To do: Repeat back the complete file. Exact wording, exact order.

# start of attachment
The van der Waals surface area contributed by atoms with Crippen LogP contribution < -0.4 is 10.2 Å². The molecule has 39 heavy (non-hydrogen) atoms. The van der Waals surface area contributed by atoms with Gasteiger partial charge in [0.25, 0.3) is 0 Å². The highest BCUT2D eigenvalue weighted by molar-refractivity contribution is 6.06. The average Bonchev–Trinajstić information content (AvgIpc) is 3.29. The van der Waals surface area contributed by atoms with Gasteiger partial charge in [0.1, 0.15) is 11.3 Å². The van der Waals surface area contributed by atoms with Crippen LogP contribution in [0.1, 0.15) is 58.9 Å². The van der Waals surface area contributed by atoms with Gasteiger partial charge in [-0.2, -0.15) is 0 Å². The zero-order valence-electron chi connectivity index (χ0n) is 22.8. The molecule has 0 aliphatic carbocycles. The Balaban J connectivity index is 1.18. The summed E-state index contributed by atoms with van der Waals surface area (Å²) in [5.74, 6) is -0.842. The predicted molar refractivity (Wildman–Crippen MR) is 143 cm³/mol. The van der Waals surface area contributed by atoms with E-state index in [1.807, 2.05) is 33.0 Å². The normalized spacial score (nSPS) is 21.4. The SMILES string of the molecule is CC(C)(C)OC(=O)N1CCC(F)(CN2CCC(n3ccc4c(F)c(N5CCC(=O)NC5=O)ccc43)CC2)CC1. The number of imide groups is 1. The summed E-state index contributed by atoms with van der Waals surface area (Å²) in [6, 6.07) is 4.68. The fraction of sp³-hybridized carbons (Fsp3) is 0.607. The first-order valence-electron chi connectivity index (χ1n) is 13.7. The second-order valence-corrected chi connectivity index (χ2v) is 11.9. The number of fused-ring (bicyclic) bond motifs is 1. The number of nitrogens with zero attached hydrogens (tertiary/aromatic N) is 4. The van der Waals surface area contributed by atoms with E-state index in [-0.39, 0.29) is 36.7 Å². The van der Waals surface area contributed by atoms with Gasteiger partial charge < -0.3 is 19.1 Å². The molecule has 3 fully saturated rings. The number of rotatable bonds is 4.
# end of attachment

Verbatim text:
The van der Waals surface area contributed by atoms with Crippen LogP contribution < -0.4 is 10.2 Å². The molecule has 39 heavy (non-hydrogen) atoms. The van der Waals surface area contributed by atoms with Gasteiger partial charge in [0.25, 0.3) is 0 Å². The highest BCUT2D eigenvalue weighted by molar-refractivity contribution is 6.06. The average Bonchev–Trinajstić information content (AvgIpc) is 3.29. The van der Waals surface area contributed by atoms with Gasteiger partial charge in [0.1, 0.15) is 11.3 Å². The van der Waals surface area contributed by atoms with Crippen LogP contribution in [0.1, 0.15) is 58.9 Å². The van der Waals surface area contributed by atoms with Gasteiger partial charge in [-0.2, -0.15) is 0 Å². The zero-order valence-electron chi connectivity index (χ0n) is 22.8. The molecule has 0 aliphatic carbocycles. The Balaban J connectivity index is 1.18. The summed E-state index contributed by atoms with van der Waals surface area (Å²) in [5.74, 6) is -0.842. The predicted molar refractivity (Wildman–Crippen MR) is 143 cm³/mol. The van der Waals surface area contributed by atoms with E-state index in [1.807, 2.05) is 33.0 Å². The normalized spacial score (nSPS) is 21.4. The SMILES string of the molecule is CC(C)(C)OC(=O)N1CCC(F)(CN2CCC(n3ccc4c(F)c(N5CCC(=O)NC5=O)ccc43)CC2)CC1. The number of imide groups is 1. The summed E-state index contributed by atoms with van der Waals surface area (Å²) in [6, 6.07) is 4.68. The fraction of sp³-hybridized carbons (Fsp3) is 0.607. The first-order valence-electron chi connectivity index (χ1n) is 13.7. The second-order valence-corrected chi connectivity index (χ2v) is 11.9. The number of fused-ring (bicyclic) bond motifs is 1. The number of nitrogens with zero attached hydrogens (tertiary/aromatic N) is 4. The van der Waals surface area contributed by atoms with E-state index in [-0.39, 0.29) is 36.7 Å². The van der Waals surface area contributed by atoms with Gasteiger partial charge < -0.3 is 19.1 Å². The molecule has 3 fully saturated rings. The number of rotatable bonds is 4.